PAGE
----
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Ground broken on Tampere Deck Arena

Construction work has begun on Finland’s Tampere Deck Arena.

The City of Tampere’s newest district is being constructed over the railway tracks in Tampere city centre.

The main landmark for the Tampere Deck district, the Tampere Deck Arena will be Finland’s biggest sports and event venue.

The foundations for the building were laid on 5 September, and the Arena is set for completion by the end of 2021.

Designed by architect Daniel Libeskind, the Tampere Deck will bring together both eastern and western city districts on both sides of the railway tracks.

Joining the old city districts, the Deck will be a completely new kind of living, breathing and inspiring environment.

It will comprise residential services, business and trade premises, a hotel and an event venue. The railway line will serve to bring event guests into central Tampere even from more distant locations. The entire district in set for completion in 2025.

Finland has one of the best ice hockey teams in the world, and Tampere has always been a pioneer of the sport. More than 13,000 spectators will be able to watch games at the new Tampere Deck Arena.

It will be home to the two Tampere teams, Tappara and Ilves, which will be able to enjoy the state-of-the-art premises while their fans get absorbed in the game. The Arena will apply a ‘fans first’ concept. Fans will be involved in the planning phase, which will ensure that the stands will be as fan-friendly as possible and also the most modern in Europe.

Both teams will play their home games at the new arena from the 2021–22 season. At least 70 games of top ice hockey will be played at the Arena every year. In addition to the rink, the Arena will feature a modern practice rink and a gym.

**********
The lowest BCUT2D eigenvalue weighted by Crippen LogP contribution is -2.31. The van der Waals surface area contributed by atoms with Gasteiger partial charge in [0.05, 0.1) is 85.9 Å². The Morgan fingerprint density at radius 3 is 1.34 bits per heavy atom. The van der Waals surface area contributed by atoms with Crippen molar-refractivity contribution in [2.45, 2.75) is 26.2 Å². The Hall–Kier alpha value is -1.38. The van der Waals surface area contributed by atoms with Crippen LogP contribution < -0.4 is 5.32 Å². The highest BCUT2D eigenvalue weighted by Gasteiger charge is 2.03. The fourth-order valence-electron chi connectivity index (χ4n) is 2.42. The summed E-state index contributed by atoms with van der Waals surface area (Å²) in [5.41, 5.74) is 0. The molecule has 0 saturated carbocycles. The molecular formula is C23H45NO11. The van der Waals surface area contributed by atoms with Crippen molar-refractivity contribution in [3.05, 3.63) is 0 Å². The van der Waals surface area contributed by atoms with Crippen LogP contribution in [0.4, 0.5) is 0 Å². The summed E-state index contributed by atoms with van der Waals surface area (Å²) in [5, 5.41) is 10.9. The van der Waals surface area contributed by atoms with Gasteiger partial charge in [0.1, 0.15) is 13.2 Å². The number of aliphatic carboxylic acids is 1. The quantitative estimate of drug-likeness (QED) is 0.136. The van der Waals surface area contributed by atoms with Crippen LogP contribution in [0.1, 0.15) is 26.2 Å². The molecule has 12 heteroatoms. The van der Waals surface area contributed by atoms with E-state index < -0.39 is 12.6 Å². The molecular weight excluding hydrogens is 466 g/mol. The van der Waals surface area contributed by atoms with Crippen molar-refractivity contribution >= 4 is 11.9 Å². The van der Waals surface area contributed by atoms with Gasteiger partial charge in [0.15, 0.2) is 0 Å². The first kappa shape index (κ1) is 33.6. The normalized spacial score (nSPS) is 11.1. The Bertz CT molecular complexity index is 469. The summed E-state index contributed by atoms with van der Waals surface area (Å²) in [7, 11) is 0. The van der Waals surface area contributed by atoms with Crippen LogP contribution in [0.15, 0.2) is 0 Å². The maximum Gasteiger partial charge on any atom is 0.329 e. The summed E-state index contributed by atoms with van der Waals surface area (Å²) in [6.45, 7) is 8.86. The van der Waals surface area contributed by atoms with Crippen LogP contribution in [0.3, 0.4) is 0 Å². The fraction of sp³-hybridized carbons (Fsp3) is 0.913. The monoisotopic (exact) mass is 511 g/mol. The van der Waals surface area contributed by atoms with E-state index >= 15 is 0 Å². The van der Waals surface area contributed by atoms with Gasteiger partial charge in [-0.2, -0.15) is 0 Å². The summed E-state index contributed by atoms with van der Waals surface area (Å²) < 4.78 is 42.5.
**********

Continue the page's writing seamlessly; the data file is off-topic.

According to the director Tero Tenhunen, as a centrally located multi-function facility, the Arena will be a unique venue on the global scale. He said:

The City of Tampere has the ambitious goal of becoming carbon neutral by 2030. This new district allows for the further development of the railway station area and the entire central Tampere.

In this way, we are able to promote a more tightly-knit urban environment, build great public transport connections, light transport pathways and smooth travel routes both locally, regionally and nationally. All of this is in support of the City of Tampere’s goals of attracting more people, improving the city residents’ everyday life and achieving carbon neutrality.

The Arena’s over one million annual visitors are estimated to generate as much as €28 million of added value to the city per year.

Libeskind visited the site in August and was impressed by the progress. He feels that change and progress are key to urban environments. He said:

History moves on. History is not just a footnote to things. Buildings that have a relationship with history have good material, good light, good sense of scale, speak the language of architecture and tell the story of Tampere, connecting past to the future.

Image Copyright TMRW